Thursday, Sept. 21, 2023 |
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While COVID-19 cases on the Big Island are slowing down, influenza cases may be on the rise in West Hawaii.
“After two years of negligible flu cases in our community, we are experiencing an uptick in the number of positive flu cases in our emergency department,” said Judy Donovan, director of marketing and strategic communications at Kona Community Hospital.
However, state health officials said that despite the hospital’s statement data shows there has not been an increase of influenza cases across the island.
“The Hawaii Department of Health has not documented an increase in influenza cases or hospitalizations on Hawaii Island,” said Katie Chang, interim communications director at the Department of health. “Many of the common sense we have taken to prevent COVID-19 also protect you from influenza. We encourage all Hawaii residents to continue to stay home if you are sick, practice good hand washing, and get vaccinated.”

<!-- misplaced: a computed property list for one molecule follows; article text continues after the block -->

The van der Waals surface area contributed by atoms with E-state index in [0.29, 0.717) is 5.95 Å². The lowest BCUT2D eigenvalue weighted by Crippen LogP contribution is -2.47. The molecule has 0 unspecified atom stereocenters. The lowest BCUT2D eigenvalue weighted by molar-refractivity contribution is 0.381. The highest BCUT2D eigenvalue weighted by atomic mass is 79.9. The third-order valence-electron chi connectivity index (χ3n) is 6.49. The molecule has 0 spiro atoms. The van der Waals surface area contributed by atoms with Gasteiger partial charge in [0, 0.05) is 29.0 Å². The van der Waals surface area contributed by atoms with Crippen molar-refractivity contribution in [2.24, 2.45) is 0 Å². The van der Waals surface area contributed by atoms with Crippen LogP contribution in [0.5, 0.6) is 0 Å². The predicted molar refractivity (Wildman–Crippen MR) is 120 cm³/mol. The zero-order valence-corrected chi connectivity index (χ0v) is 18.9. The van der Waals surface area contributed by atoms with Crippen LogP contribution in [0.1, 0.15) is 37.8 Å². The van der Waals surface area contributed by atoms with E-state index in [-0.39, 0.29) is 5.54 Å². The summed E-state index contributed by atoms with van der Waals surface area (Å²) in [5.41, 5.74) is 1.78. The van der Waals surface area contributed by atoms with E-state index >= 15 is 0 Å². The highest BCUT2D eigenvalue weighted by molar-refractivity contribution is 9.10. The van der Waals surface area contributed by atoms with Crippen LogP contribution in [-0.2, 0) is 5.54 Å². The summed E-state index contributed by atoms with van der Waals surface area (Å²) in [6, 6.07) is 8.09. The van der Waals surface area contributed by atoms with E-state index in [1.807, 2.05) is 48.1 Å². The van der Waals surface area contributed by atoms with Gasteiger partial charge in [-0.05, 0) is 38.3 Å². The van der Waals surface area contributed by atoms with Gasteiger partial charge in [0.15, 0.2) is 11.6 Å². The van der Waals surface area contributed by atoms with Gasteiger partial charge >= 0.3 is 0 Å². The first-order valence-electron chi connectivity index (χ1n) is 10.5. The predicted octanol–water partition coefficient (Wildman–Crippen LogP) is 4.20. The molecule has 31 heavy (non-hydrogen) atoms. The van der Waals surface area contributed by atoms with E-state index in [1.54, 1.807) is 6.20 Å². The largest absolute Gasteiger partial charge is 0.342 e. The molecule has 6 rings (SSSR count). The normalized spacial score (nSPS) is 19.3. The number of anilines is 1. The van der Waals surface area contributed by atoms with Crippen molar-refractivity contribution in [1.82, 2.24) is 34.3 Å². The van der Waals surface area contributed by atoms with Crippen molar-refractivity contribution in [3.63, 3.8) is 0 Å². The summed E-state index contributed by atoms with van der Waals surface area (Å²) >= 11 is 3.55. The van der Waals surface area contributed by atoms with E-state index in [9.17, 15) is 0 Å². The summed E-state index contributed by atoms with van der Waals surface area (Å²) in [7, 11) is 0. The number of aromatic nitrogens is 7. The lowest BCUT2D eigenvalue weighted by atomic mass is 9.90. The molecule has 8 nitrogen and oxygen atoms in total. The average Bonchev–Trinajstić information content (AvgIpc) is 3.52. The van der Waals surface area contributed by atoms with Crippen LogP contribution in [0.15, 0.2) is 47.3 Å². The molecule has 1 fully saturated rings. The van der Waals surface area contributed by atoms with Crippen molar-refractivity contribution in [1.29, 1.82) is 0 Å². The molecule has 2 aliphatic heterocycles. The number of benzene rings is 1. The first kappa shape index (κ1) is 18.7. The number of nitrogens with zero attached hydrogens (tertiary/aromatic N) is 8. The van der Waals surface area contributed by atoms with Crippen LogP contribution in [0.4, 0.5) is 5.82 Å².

Data from the Queen’s North Hawaii Community Hospital showed similar trends to the state.
“Data from March and April data so far this month show that flu does not seem to be in an issue right now at QNHCH,” reported Lynn Scully, spokesperson for the Waimea-based hospital.
Influenza infects the respiratory tract (nose, throat, lungs) and usually comes on abruptly, according to the DOH. Symptoms include: nonproductive cough, sore throat, fatigue, body aches, headache, and runny nose.
Seasonal influenza viruses circulate in Hawaii year-round, but are most common during the fall and winter months. Yet, due to a high volume of tourists and travelers, Hawaii’s influenza trends during any given year may be very different from that on the United States mainland or other parts of the world, according to the DOH.
According to the state’s most recent weekly Influenza/Respiratory Disease Surveillance Report dated April 8, there have been 132 cases of influenza since the start of the flu season in October statewide. During the week of March 22 to 26, 21 of the 1,063 tests were positive for influenza.
Notably, during 2021, one hospital on the Big Island went nine months without any flu cases.
“That’s highly unusual,” said Chad Shibuya, director of infection at Hilo Medical Center. “Normally, we do see flu cases throughout the year. It goes to show that the measures we have in place to minimize the spread of COVID-19 also work to prevent the flu from spreading.”
The news comes as mask mandates on the Big Island have been lifted, as well as travel restrictions for newcomers.
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